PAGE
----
The third track, Songs My Mother Taught Me, de­spite its brevity, af­fords am­ple op­por­tu­nity for Ma to demon­strate his sen­si­tive play­ing, with the cello just singing the melody as if it were a per­son, rather than an in­stru­ment. Sub­lime! My favourite on this disc was un­doubt­edly Delius’ Ro­mance for Cello and Pi­ano, a beau­ti­ful work and here beau­ti­fully played and beau­ti­fully recorded. The sus­tain of the lower strings on the cello is glo­ri­ous and the al­most-syn­co­pa­tion be­tween the pi­ano and the cello is heart-aching. The sus­pense the two bring to the mu­sic is ma­te­rial for a Mas­ter­class.

My sec­ond favourite on this disc is a work that I had never heard be­fore, Il Bell’An­to­nio,

Part of the AL32 pro­cess­ing in­volves up-scal­ing the orig­i­nal 16-bit 44.1kHz sig­nals up to 32-bit/705.6kHz data

Tema III, by Giovanni Sal­lima, which I loved not only for the mu­sic, which is ghostly and ethe­real, but for the sound, par­tic­u­larly that of the pi­ano, where Stott keeps her toe on the sus­tain pedal for ex­tended pe­ri­ods, al­low­ing all the notes to mix in the air to cre­ate a glo­ri­ous melange of sound. Also, lis­ten to where Ma plays in uni­son with him­self, start­ing at around 5.04: I could barely be­lieve it was one per­son play­ing a sin­gle cello. But when I say these were my favourites, it was hard to put these above Mes­si­aen’s Louange à L’eter­nité de Jé­sus (from Quar­tet for the End of Time), or Grieg’s The Wounded Heart, Op. 34, No. 1 (from Ele­gaic Melodies), and I laughed out loud when I heard the close-out track was Schu­bert’s Ave Maria, (D 839, Op 52, No 6)… very fit­ting and very funny!

If this al­bum in­spires you to pur­chase Mes­si­aen’s Quar­tet for the End of Time (or, more ac­cu­rately, Qu­atuor Pour La Fin Du Temps), most au­thor­i­ties rec­om­mend the Tashi quar­tet on RCA, and I’d agree, but if you can’t find it, try the Deutche Gram­mophon ver­sion with Gil Sha­ham, Jian Wang, Myung Whun Chung and Paul Meyer.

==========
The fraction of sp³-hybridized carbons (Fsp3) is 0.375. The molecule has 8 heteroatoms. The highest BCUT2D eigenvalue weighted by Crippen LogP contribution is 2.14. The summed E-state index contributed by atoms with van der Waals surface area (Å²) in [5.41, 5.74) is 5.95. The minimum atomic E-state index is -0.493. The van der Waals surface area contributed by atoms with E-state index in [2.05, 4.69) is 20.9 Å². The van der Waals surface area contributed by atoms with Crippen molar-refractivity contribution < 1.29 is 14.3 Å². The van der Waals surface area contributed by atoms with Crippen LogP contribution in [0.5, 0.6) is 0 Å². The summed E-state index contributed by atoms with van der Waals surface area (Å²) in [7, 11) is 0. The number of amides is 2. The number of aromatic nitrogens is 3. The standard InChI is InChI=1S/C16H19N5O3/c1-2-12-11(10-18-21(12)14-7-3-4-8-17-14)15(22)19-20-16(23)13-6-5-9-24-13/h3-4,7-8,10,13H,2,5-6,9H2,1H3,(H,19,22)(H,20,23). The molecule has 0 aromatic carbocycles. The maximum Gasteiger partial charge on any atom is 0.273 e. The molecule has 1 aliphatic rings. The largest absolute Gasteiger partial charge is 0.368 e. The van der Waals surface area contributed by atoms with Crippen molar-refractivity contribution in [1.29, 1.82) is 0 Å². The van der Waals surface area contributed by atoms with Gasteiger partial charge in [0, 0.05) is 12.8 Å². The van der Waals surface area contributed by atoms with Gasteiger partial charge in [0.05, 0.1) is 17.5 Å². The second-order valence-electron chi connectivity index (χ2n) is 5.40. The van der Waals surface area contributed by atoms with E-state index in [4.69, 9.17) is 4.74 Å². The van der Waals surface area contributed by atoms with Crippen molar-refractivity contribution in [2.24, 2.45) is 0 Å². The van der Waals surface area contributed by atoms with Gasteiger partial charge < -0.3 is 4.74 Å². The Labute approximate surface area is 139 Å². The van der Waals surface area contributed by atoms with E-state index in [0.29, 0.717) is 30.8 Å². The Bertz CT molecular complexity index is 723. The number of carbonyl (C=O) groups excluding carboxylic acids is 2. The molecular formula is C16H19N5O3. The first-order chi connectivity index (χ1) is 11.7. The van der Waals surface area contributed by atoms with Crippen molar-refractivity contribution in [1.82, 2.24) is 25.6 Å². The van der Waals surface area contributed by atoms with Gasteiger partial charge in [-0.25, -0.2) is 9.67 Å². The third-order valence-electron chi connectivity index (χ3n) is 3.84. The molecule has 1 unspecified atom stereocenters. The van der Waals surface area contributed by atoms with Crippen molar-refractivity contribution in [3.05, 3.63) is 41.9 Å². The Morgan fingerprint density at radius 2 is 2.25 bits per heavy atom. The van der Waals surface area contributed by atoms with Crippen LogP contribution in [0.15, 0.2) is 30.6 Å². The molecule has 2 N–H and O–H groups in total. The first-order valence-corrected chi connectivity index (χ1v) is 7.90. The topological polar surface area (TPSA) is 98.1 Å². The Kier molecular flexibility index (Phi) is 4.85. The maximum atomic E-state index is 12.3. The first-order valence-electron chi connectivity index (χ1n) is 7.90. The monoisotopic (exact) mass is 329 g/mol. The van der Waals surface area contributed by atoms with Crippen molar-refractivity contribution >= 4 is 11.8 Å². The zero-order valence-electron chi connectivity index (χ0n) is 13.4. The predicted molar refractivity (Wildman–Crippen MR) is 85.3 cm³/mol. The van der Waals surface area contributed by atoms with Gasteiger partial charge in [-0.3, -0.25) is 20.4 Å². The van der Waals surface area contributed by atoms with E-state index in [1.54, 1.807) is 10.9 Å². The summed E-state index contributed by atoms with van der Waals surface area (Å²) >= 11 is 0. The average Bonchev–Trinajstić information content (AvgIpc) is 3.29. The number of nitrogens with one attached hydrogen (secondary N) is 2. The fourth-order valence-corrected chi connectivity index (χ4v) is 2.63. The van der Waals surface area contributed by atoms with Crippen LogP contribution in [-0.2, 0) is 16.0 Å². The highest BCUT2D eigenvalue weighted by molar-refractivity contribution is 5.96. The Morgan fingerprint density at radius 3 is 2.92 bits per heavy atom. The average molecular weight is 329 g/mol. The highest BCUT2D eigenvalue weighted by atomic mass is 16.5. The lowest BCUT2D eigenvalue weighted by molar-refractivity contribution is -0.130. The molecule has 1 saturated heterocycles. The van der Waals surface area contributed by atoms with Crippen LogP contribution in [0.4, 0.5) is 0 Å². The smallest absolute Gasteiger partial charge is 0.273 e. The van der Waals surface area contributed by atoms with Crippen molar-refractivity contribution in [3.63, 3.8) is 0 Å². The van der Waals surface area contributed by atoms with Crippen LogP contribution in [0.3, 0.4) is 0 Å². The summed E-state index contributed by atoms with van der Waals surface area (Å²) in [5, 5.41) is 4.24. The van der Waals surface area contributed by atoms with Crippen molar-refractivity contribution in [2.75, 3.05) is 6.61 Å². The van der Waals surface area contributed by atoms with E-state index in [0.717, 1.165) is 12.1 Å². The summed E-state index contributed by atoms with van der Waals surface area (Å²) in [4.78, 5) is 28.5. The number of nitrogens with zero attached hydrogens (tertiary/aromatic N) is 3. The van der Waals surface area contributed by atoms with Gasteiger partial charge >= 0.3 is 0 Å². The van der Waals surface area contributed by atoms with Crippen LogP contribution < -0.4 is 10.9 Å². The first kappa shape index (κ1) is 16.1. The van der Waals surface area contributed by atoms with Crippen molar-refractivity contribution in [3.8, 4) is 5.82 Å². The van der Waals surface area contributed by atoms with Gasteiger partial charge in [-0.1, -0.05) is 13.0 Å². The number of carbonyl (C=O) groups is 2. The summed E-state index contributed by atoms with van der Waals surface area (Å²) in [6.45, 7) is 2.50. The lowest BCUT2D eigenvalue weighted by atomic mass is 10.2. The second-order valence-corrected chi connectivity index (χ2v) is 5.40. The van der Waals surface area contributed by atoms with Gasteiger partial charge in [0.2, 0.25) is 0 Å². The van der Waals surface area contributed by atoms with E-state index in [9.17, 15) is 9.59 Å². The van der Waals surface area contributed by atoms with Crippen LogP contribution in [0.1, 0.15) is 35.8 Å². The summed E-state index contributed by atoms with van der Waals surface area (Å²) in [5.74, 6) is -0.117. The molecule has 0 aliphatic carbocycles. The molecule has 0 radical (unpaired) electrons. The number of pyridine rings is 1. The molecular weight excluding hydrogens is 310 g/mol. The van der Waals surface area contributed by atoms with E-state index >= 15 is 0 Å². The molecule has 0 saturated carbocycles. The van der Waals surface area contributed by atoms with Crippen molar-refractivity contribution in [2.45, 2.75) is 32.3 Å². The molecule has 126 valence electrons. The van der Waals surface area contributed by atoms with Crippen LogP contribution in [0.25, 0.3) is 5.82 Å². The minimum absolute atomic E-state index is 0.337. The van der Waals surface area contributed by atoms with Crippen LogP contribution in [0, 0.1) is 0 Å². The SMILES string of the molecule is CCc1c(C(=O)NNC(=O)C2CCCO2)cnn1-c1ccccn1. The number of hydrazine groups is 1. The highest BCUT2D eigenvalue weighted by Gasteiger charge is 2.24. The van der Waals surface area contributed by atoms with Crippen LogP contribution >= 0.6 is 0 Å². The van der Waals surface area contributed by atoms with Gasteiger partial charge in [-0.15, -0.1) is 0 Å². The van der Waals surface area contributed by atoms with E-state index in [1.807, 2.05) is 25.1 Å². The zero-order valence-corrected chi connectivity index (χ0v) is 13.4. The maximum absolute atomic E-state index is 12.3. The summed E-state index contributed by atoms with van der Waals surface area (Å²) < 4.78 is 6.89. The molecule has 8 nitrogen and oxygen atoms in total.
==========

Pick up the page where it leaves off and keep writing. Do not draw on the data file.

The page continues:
My next CD was a world away from Mes­si­aen, yet not. Spoon’s lat­est al­bum, ‘Hot Thoughts’, is the best they’ve ever done, which is what I think I’ve said of ev­ery sin­gle one of the eight al­bums that pre­ceded it. The band, led by Britt Daniel, is con­stantly in­vent­ing and re-in­vent­ing it­self and has a ta­lent for lay­er­ing sounds and melodies over each other whilst still re­tain­ing a for­ward-mov­ing co­he­sive mu­si­cal thought-bub­ble. This time around Spoon’s added an ex­tra layer of funk and paid homage to hip-hop and dance mu­sic styles, whilst also avoid­ing these styles forc­ing it into any strict tem­pos. Stand-outs for me were the ti­tle track, Do I Have To Talk You Into It, and Shot­gun, but they were hard to pick over Whis­per… and Can I Sit Next To You. The Denon DCD-2500NE de­liv­ered this al­bum with a clar­ity that made me feel I was sit­ting in the con­trol room at the stu­dio, and this is one hell-of-a-well recorded al­bum. Maybe it’s dy­nam­i­cally a lit­tle on the shy side, but the son­ics are fab­u­lous. If you’ve never heard Spoon, buy ‘Hot Thoughts’ right now to prove that I’m right, and you’ll love them, and then buy all their other al­bums in ‘da­teof-re­lease’ or­der. You can thank me later.